Editorials

Florida Senate, reject open, campus carry gun bills

State Rep. Matt Gaetz, R-Fort Walton Beach, left, confers with gun-rights lobbyists — Marion Hammer, the National Rifle Association’s longtime Tallahassee representative, and Florida Carry’s attorney Eric Friday — about a late-filed amendment proposed to Gaetz’s open-carry gun legislation on Thursday, Jan. 28, 2016, during a meeting of the House Judiciary Committee. Kristen M. Clark / Herald/Times Tallahassee bureau
State Rep. Matt Gaetz, R-Fort Walton Beach, left, confers with gun-rights lobbyists — Marion Hammer, the National Rifle Association’s longtime Tallahassee representative, and Florida Carry’s attorney Eric Friday — about a late-filed amendment proposed to Gaetz’s open-carry gun legislation on Thursday, Jan. 28, 2016, during a meeting of the House Judiciary Committee. Kristen M. Clark / Herald/Times Tallahassee bureau

Once again, state Rep. Greg Steube's legislation to allow individuals with concealed-carry permits to take firearms onto the campuses of Florida's 40 public universities and colleges is on track to die in a Senate committee. The full House approved the measure a few days ago.

The House also approved an open-carry bill the same day. This, too, deserves to be bottled up in a Senate committee or shot down in a full chamber vote.

On campus carry, weapons could create a false sense of safety for some individuals, but more guns boost the possibilities for deadly accidents and other unpredictable consequences. A concealed-carry permit offers no assurance that the holder is conscientious and responsible about safety and storing a firearm, and not negligent or lacking in common sense. Drugs and alcohol use by students only increases the danger, as does immaturity.

The likelihood that gun owners are skilled in hostage and active-shooter situations is slim. Those incidents should be left to trained law enforcement officers, not college professors, students or visitors. More guns are not the solution to the violence on campuses around the country.

Some 73 percent of Florida residents oppose campus carry as do university presidents, faculty organizations, campus police chiefs and student government leaders. House lawmakers remain deaf to the opposition.

Steube's intent -- campus safety -- is admirable. Floridians just do not agree. We don't need guns on college campuses.

The Senate should derail this risky legislation, as the Republican chairman of the Judiciary Committee vowed in January. Rep. Miguel Diaz de la Portilla of Miami stated unequivocally that he would not schedule a hearing in his committee, thus killing the bill. That's good news.

Senate President Andy Gardiner, R-Orlando, does not intend to circumvent committee vetting and put the bill before the full chamber. That's good news, too.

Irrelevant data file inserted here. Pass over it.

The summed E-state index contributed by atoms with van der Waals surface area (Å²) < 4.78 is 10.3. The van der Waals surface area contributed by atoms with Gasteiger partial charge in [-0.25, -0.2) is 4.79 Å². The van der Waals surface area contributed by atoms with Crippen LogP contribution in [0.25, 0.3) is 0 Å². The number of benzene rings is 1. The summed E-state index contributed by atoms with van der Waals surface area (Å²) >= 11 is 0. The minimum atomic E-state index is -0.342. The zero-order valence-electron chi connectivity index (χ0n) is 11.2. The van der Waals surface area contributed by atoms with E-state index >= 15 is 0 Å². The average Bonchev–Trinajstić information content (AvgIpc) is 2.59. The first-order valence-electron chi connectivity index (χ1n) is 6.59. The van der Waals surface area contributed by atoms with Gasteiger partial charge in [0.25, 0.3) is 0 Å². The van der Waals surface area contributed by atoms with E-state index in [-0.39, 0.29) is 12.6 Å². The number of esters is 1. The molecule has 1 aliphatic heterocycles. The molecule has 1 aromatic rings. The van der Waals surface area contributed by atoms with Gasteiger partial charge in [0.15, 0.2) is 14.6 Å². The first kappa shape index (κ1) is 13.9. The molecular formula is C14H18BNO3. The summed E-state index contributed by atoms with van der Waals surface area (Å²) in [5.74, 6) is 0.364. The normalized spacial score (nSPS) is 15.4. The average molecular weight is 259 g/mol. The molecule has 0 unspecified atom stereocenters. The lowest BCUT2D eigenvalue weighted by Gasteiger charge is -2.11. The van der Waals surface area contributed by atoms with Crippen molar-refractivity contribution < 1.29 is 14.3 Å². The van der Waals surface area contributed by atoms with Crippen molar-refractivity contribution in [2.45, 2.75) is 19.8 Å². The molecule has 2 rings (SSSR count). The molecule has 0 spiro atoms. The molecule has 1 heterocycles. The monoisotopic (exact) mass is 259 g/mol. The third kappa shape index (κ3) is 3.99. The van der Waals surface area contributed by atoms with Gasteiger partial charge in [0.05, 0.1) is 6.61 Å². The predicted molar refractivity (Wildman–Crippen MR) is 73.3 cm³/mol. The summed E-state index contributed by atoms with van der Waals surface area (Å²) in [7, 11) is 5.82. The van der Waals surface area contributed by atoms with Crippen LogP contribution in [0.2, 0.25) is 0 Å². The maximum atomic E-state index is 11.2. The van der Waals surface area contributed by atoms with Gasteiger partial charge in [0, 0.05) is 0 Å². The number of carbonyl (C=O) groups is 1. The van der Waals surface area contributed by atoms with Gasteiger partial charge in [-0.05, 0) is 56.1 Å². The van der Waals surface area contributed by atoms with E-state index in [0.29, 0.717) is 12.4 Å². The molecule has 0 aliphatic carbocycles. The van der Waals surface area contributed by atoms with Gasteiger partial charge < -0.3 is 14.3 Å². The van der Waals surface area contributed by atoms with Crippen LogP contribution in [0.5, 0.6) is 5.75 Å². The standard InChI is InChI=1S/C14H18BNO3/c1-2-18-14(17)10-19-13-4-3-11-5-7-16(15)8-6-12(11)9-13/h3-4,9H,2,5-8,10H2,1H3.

Open carry

The open-carry gun bill is more troublesome. This would allow the state's 1.4 million residents with concealed-carry permits to openly display their firearms in most public places. The sight of holsters on hips and chests would be unsettling for many individuals.

Florida's tourism industry, the state's key economic driver, would undoubtedly take a hit. A hundred million people visit the state annually. Open carry would send a signal to visitors that people aren't safe here unless openly carrying a firearm.

Open carry would also endanger police and bystanders by creating confusion for officers descending on chaotic incidents and forced to decide in a split second who's the good guy and the bad guy.

As is the case with campus carry, the good guy is unlikely to have the training required of law enforcement officers, and bystanders would be exposed to errant bullets fired by a civilian.

Many law enforcement agencies do not support open carry based on public safety grounds. Many of those objections center on the lack of a requirement for increased public training on holstering and handling of open-carry weapons.

Plus, the bill forbids officers from asking an individual to produce a concealed-weapons permit when openly carrying a firearm. That provision handcuffs authorities from making sensible requests to help ensure public safety and only enables criminals without a concealed-carry permit to roam around openly brandishing a gun.

With open carry, law enforcement officers would be compelled to take extensive tactical training in how to react in dangerous situations.

And there's the question of whether this will increase gun confrontations in road rage incidents, heated arguments and other circumstances. Then would the shooter invoke Florida's Stand Your Ground law?

There's no public outcry for open carry, but the National Rifle Association is pushing this bill hard. Senators should follow the people's will, not a special interest with deep pockets and campaign contributions.

Society seems to have devolved into a country where the open display of firearms is believed to be a major deterrent to crime. Forty-five states now allow open carry.

All the negatives about open carry outweigh any perceived benefits. This bill deserves to die.

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